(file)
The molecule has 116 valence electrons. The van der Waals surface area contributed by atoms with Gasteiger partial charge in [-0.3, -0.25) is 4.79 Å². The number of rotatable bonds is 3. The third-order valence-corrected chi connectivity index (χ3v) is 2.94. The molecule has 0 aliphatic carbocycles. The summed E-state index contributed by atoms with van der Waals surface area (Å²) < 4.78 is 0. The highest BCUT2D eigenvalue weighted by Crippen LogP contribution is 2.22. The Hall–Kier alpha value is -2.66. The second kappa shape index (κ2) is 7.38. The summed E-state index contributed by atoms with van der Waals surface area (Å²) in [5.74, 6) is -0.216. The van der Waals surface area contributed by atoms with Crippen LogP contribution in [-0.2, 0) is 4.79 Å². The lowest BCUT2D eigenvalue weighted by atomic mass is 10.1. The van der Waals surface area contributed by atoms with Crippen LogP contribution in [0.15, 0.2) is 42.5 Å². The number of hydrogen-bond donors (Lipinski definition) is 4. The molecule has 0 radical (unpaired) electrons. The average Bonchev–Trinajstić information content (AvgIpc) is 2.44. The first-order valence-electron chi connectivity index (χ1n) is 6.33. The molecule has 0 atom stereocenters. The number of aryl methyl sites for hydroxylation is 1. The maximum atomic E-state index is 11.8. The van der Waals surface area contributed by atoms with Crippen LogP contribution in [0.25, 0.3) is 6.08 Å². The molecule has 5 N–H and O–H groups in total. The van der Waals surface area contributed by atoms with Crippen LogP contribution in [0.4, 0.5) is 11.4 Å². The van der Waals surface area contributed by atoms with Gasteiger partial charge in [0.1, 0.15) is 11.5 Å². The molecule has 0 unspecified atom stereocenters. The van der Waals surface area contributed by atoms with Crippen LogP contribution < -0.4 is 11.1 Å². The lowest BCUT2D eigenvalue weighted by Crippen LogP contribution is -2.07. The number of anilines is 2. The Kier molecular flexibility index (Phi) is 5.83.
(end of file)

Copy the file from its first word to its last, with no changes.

The molecule has 116 valence electrons. The van der Waals surface area contributed by atoms with Gasteiger partial charge in [-0.3, -0.25) is 4.79 Å². The number of rotatable bonds is 3. The third-order valence-corrected chi connectivity index (χ3v) is 2.94. The molecule has 0 aliphatic carbocycles. The summed E-state index contributed by atoms with van der Waals surface area (Å²) < 4.78 is 0. The highest BCUT2D eigenvalue weighted by Crippen LogP contribution is 2.22. The Hall–Kier alpha value is -2.66. The second kappa shape index (κ2) is 7.38. The summed E-state index contributed by atoms with van der Waals surface area (Å²) in [5.74, 6) is -0.216. The van der Waals surface area contributed by atoms with Crippen LogP contribution in [-0.2, 0) is 4.79 Å². The lowest BCUT2D eigenvalue weighted by atomic mass is 10.1. The van der Waals surface area contributed by atoms with Crippen LogP contribution in [0.15, 0.2) is 42.5 Å². The number of hydrogen-bond donors (Lipinski definition) is 4. The molecule has 0 radical (unpaired) electrons. The average Bonchev–Trinajstić information content (AvgIpc) is 2.44. The first-order valence-electron chi connectivity index (χ1n) is 6.33. The molecule has 0 atom stereocenters. The number of aryl methyl sites for hydroxylation is 1. The maximum atomic E-state index is 11.8. The van der Waals surface area contributed by atoms with Crippen LogP contribution in [0.25, 0.3) is 6.08 Å². The molecule has 5 N–H and O–H groups in total. The van der Waals surface area contributed by atoms with Crippen LogP contribution in [0.4, 0.5) is 11.4 Å². The van der Waals surface area contributed by atoms with Gasteiger partial charge in [0.1, 0.15) is 11.5 Å². The molecule has 0 unspecified atom stereocenters. The van der Waals surface area contributed by atoms with Crippen LogP contribution < -0.4 is 11.1 Å². The lowest BCUT2D eigenvalue weighted by Crippen LogP contribution is -2.07. The number of anilines is 2. The Kier molecular flexibility index (Phi) is 5.83.